This type of lug-rigged dugout, locally called "banting" or "atcheen" (Aceh) boat commonly used at Johor.
This type of lug-rigged dugout, locally called "banting" or "atcheen" (Aceh) boat commonly used at Johor.

Banting is a traditional boat from Aceh, Indonesia.[1]: 43–44  It is also used in other areas near Malacca strait, such as Johor, where they are called "fast boat".[2] Eredia's account of Malacca (1613) described banting of Ujontana (Malay peninsula) as a kind of skiff, smaller than jalea, carrying oars and 2 masts, with 2 rudders (one on both sides), and used for naval warfare.[3]: 36 [4]: 15 

In Johor, they are dugout canoe with long, sharp, hollow bow, with hollow, sharp floor.[2] Banting is an open boat, with the inside of gunwales or ribbands fitted with holes for thole pins. It has two masts and bowsprit; carries two loosefooted balance lug (or settee) sails and small jib. Mitman recorded a banting's dimensions as follows: 33 ft 4 in (10.2 m) LOA; 5 ft 10 in (1.8 m) width; 2 ft 11 in (0.9 m) depth. The bowsprit protrude 10 in (25.4 cm) over the bow; the foremast is 10 ft 10 in (3.3 m) above gunwale. The yard of foresail is 16 ft 6.75 in (5.1 m) in length. The mainmast is 12 ft 8.5 in (3.9 m) above the gunwale, with 20 ft 10 in (6.4 m) yard.[5]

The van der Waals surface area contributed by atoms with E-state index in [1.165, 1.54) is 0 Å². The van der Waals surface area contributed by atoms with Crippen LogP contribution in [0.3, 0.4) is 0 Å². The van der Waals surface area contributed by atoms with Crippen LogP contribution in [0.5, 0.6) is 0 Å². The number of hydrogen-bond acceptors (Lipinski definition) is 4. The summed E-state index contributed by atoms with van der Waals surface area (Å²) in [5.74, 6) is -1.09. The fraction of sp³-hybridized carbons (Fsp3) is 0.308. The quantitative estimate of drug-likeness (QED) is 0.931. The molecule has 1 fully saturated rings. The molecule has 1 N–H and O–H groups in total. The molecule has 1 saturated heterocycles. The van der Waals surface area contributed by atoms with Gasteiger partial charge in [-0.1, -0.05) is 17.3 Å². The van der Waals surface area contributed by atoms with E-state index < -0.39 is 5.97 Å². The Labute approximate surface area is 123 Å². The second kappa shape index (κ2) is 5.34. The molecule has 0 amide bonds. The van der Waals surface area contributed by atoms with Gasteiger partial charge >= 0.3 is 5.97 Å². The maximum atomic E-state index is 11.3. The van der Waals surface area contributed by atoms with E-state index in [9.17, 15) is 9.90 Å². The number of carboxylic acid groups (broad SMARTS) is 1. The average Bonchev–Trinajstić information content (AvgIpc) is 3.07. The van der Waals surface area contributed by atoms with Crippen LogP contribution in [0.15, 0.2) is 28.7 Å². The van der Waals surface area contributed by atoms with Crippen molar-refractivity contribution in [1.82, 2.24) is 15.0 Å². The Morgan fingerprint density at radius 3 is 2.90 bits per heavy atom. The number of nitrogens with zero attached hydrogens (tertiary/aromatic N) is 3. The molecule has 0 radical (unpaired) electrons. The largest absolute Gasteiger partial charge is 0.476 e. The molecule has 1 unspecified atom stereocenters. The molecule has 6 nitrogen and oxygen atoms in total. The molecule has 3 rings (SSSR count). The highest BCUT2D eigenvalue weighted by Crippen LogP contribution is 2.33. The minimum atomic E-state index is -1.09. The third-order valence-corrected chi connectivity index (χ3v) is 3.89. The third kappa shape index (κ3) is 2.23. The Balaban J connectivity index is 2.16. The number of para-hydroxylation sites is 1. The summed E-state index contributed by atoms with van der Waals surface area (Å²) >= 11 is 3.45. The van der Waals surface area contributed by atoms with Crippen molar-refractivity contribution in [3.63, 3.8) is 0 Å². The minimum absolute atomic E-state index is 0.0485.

In 1902 H. Warington Smyth stated that the banting was frequently used by traders from Aceh; he further describes the boat as a two-masted trader type, built of giam wood. The boat's dimension was 90 feet (27.4 m) long, 27 feet (8.2 m) wide, 7 feet (2.1 m) depth, 2 ft (61 cm) freeboard; it had a capacity of 12 koyan (29 tons) and the number of on-board crew was 6. The length of the mainmast was 50 feet (15.2 m).[6]: 577 

See also

References

  1. ^ Forrest, Thomas (1792). A Voyage From Calcutta To The Mergui Archipelago, Lying On The East Side Of The Bay Of Bengal. London.
  2. ^ a b Mitman (1923). p. 257.
  3. ^ Mills, J. V. (1930). "Eredia's Description of Malaca, Meridional India, and Cathay". Journal of the Malayan Branch of the Royal Asiatic Society. 8.
  4. ^ Maxwell, W. George (December 1911). "Barretto de Resende's Account of Malacca". Journal of the Straits Branch of the Royal Asiatic Society. 60: 1–24.
  5. ^ Mitman (1923). p. 258.
  6. ^ Smyth, H. Warington (May 16, 1902). "Boats and Boat Building in the Malay Peninsula". Journal of the Society of Arts. 50: 570–588 – via JSTOR.

Further reading